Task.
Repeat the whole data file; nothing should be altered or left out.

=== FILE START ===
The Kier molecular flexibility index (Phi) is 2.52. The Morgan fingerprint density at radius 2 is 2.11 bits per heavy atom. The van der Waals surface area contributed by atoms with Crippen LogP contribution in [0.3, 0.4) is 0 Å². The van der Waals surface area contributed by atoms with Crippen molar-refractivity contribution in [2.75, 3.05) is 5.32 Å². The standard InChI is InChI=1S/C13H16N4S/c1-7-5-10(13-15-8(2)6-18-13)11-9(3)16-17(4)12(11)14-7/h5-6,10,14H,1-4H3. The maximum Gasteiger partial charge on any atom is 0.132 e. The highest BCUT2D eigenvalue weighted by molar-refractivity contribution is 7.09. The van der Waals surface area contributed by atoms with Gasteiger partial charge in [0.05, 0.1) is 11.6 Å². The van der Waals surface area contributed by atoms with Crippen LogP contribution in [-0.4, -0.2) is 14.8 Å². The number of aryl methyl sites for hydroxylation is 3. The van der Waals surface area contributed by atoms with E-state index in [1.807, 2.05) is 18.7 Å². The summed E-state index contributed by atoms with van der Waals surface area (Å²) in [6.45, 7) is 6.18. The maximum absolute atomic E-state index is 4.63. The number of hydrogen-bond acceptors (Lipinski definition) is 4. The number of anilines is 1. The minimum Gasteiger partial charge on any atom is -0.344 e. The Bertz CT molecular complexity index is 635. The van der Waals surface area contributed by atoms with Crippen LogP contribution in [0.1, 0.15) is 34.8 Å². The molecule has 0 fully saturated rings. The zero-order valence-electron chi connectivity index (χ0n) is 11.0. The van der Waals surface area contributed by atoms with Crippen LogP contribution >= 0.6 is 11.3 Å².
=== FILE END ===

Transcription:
The Kier molecular flexibility index (Phi) is 2.52. The Morgan fingerprint density at radius 2 is 2.11 bits per heavy atom. The van der Waals surface area contributed by atoms with Crippen LogP contribution in [0.3, 0.4) is 0 Å². The van der Waals surface area contributed by atoms with Crippen molar-refractivity contribution in [2.75, 3.05) is 5.32 Å². The standard InChI is InChI=1S/C13H16N4S/c1-7-5-10(13-15-8(2)6-18-13)11-9(3)16-17(4)12(11)14-7/h5-6,10,14H,1-4H3. The maximum Gasteiger partial charge on any atom is 0.132 e. The highest BCUT2D eigenvalue weighted by molar-refractivity contribution is 7.09. The van der Waals surface area contributed by atoms with Gasteiger partial charge in [0.05, 0.1) is 11.6 Å². The van der Waals surface area contributed by atoms with Crippen LogP contribution in [-0.4, -0.2) is 14.8 Å². The number of aryl methyl sites for hydroxylation is 3. The van der Waals surface area contributed by atoms with E-state index in [1.807, 2.05) is 18.7 Å². The summed E-state index contributed by atoms with van der Waals surface area (Å²) in [6.45, 7) is 6.18. The maximum absolute atomic E-state index is 4.63. The number of hydrogen-bond acceptors (Lipinski definition) is 4. The number of anilines is 1. The minimum Gasteiger partial charge on any atom is -0.344 e. The Bertz CT molecular complexity index is 635. The van der Waals surface area contributed by atoms with Crippen LogP contribution in [0.1, 0.15) is 34.8 Å². The molecule has 0 fully saturated rings. The zero-order valence-electron chi connectivity index (χ0n) is 11.0. The van der Waals surface area contributed by atoms with Crippen LogP contribution >= 0.6 is 11.3 Å².